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Revival: Somatic Methodism & My Departure from the SE Trauma Institute

In 1999, months after the birth of my first child Jacob, I boarded a plane to New York to support the first Somatic Experiencing® training in New York City. Little did I realize it was an embarkation onto “the circuit” — professional teachers and trainers who, like itinerant preachers of not so long ago, travel from town to town, country to country to share their version of good news.

In my home state of Kentucky such itinerant ministers — or Circuit Riders — rode on horseback to visit their flock and run “Camp Meetings.” Camp Meetings often ran for six days then finally settled into a 4-day event, Friday through Monday . These events included experiences befitting a somatic tradition that arose from the rich field of the human potential movement and Esalen Institute back in the day

“Many people at the early camp meetings displayed unusual physical manifestations: fainting, rolling, laughing, running, singing, dancing, and jerking — a spasmodic twitching of the entire body, where they hopped with head, limbs, and trunk shaking ‘as if they must … fly asunder.’ At some camp meetings, watchmen carrying long white sticks patrolled the meeting grounds each evening to stop any sexual mischief. Enemies of camp meetings sneered that ‘more souls were begot than saved’” (Beougher, 1995).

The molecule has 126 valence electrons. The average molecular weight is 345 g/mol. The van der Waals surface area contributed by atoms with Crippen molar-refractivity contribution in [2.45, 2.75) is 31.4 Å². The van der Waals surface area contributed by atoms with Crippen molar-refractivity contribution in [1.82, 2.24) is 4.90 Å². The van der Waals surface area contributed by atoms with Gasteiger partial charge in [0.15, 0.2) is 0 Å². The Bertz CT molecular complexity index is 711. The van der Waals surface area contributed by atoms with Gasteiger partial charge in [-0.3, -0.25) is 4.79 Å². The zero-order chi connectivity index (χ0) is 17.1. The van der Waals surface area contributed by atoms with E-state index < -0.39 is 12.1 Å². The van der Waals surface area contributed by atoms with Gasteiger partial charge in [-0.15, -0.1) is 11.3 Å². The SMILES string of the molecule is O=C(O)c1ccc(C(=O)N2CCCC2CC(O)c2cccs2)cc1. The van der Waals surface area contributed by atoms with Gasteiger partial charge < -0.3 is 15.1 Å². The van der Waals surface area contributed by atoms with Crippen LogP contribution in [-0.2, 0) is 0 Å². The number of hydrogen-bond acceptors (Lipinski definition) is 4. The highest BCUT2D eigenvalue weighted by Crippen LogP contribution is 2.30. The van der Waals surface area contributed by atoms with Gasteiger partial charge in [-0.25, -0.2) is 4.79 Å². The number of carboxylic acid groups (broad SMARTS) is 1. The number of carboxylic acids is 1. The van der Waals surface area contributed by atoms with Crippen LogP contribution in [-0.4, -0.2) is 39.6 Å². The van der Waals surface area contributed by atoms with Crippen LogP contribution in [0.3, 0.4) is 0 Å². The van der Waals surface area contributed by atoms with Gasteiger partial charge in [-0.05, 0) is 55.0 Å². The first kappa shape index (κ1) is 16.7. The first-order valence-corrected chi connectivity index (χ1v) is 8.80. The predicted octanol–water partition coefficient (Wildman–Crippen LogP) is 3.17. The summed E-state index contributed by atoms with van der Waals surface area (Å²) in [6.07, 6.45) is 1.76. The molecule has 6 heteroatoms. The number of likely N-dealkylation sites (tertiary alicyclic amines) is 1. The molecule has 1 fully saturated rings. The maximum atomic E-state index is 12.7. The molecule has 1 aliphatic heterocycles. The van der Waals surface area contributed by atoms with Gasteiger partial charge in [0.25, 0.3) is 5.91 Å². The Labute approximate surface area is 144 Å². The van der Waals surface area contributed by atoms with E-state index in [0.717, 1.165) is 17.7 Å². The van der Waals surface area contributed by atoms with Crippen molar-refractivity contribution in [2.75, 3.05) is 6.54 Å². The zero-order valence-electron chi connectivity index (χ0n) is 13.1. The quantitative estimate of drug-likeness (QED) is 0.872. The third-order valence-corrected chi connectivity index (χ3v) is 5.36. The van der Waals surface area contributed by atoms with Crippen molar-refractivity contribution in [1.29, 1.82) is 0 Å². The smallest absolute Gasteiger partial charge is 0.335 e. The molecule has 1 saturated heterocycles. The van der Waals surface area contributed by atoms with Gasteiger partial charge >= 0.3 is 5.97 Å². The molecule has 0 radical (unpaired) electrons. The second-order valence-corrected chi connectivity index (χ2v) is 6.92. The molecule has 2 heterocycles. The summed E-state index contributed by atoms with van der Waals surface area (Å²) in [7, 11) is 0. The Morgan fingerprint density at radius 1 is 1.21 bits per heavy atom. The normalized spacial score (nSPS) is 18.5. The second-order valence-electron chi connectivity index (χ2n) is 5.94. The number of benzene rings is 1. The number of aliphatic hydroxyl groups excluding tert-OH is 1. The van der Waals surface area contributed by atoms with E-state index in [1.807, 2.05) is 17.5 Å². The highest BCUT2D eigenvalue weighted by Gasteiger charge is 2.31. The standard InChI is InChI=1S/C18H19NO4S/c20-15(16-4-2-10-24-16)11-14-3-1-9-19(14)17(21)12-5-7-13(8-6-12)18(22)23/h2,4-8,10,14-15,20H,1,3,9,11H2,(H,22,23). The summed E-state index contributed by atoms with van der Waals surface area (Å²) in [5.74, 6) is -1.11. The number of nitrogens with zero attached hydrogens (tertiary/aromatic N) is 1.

I had been on the somatic “circuit” some years, training therapists and other teachers in Europe and the US before realizing important personal ancestral connections. Six unbroken generations of Methodist pastors in the Hoskinson lineage, and both my father and his father had been teachers at one time. Lineage matters. It’s an important map for those who care to join in common causes and for those who will come after us. Publicly acknowledging our heritage and roots serves to bring consciousness to our interconnectedness in what I have described elsewhere as our species’ “Nemo Moment”. Suffering the ill effects of our accidental domestication in this age of fragmentation, we require better tools of connection, and this includes improved naming and tracing our heritage.

Writing this inaugural blog in the wake of my departure after a 17-year career of teaching for Peter Levine’s SE™ Trauma Institute, I know that . . . click here to read more